By Bhakti Tambe and Jaspreet Kalra
MUMBAI (Reuters) – Indian companies’ fundraising via dollar bonds hit a 14-year low in 2023, as elevated global yields discouraged borrowers who moved to securing foreign currency loans instead.
Corporates have raised $4.1 bln via six dollar bond issues so far in 2023, according to data shared by LSEG Workspace, marking the lowest since 2009, when annual fundraising totalled $1.6 bln.
“Throughout 2023 global interest rate environment was not favourable and the cost of raising dollars hedged into rupees was comparatively higher than (accessing) domestic liquidity, so Indian issuers chose to borrow locally,” said Sameer Gupta, head of India and South East Asia debt capital market at Deutsche Bank.
Multiple rate hikes by the U.S. Federal Reserve and anticipation of prolonged higher rates drove an increase in bond yields worldwide.
Instead, Indian companies leaned on foreign currency loans, which are benchmarked to floating interest rates. The total borrowings reached $22.13 billion, the highest since 2014, according to data.
Apart from loans denominated in U.S. dollars, Indian firms have availed $2.15 billion in yen-denominated loans so far this year, up from $643 million last year, Refinitiv data shows.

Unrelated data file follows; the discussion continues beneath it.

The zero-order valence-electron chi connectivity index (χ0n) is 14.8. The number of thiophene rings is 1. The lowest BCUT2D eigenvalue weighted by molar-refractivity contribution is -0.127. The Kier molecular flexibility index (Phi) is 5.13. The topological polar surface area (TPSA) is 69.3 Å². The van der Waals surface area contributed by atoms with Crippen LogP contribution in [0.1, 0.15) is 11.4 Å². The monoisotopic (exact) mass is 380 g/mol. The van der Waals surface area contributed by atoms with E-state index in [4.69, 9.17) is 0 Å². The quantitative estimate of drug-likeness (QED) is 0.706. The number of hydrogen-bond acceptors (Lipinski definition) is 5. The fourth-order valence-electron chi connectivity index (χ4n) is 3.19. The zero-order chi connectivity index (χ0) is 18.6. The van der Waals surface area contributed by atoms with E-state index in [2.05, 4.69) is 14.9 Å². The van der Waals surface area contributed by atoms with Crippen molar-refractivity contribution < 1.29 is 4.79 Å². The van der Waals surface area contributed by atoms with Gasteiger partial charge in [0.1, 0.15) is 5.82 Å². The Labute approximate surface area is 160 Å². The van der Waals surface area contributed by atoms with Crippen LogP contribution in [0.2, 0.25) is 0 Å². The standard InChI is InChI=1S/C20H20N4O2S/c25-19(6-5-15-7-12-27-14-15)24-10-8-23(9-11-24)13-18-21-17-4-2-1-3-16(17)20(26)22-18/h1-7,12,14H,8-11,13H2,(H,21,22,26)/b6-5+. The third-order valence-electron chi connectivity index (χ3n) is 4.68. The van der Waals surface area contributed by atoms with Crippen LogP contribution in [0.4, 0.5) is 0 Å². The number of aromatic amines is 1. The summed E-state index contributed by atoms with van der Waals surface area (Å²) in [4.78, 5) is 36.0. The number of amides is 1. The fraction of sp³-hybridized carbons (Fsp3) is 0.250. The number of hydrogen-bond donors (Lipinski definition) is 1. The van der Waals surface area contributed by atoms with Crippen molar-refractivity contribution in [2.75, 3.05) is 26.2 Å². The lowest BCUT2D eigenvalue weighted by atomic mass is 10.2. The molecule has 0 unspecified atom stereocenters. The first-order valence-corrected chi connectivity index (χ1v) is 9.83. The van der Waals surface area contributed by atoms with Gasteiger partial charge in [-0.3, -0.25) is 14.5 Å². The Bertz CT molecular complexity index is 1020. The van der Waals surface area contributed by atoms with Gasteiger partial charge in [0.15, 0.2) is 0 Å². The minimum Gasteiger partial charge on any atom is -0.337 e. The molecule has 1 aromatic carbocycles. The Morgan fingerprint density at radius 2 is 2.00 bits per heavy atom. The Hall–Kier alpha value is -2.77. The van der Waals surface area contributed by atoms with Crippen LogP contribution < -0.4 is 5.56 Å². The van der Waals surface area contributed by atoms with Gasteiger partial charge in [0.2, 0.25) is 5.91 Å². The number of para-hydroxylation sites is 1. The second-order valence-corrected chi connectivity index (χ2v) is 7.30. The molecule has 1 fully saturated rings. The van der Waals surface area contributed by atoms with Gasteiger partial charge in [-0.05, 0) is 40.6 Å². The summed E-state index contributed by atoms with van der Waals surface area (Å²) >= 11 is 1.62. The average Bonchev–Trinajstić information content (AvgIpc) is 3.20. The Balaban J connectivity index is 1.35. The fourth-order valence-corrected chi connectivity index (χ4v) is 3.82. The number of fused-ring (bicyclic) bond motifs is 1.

Corporates are happy to do a loan which is a floating rate instrument, said Shoaib Ahmed, director of debt capital markets at ANZ.
Reliance Industries was among the largest borrowers in the foreign currency loan market this year, having raised over $8.5 billion as of October, data showed.
Lenders, including REC, Canara Bank and Shriram Finance raised foreign currency debt, with others like the State Bank of India exploring plans to raise funds early next year, according to multiple bankers.
Companies like Adani Ports and SEZ have sought to reduce their overseas debt by repurchasing their existing dollar notes.
“We have also seen that companies have bought back bonds, using money raised in INR market, effectively substituting some of the debt with cheaper or retiring debt,” ANZ’s Ahmed said.
Bankers expect an increase in dollar bond issuance in 2024 as global bond yields ease, with the volume of foreign currency loans likely declining.
Though there have been enquiries from corporates for tapping the dollar bond market in the coming quarter, actual volumes would only rise in the second or third quarter of 2024, Ahmed added.
Companies like REC and Exim Bank are expected to tap the market with dollar bond offerings, according to merchant bankers.
The companies did not immediately respond to Reuters’ email seeking comments.
“Historically it has always been a cycle … We have always seen this trend between either the loan market being more active or the bond market,” Ahmed said.
(Reporting by Bhakti Tambe and Jaspreet Kalra; Editing by Dhanya Ann Thoppil)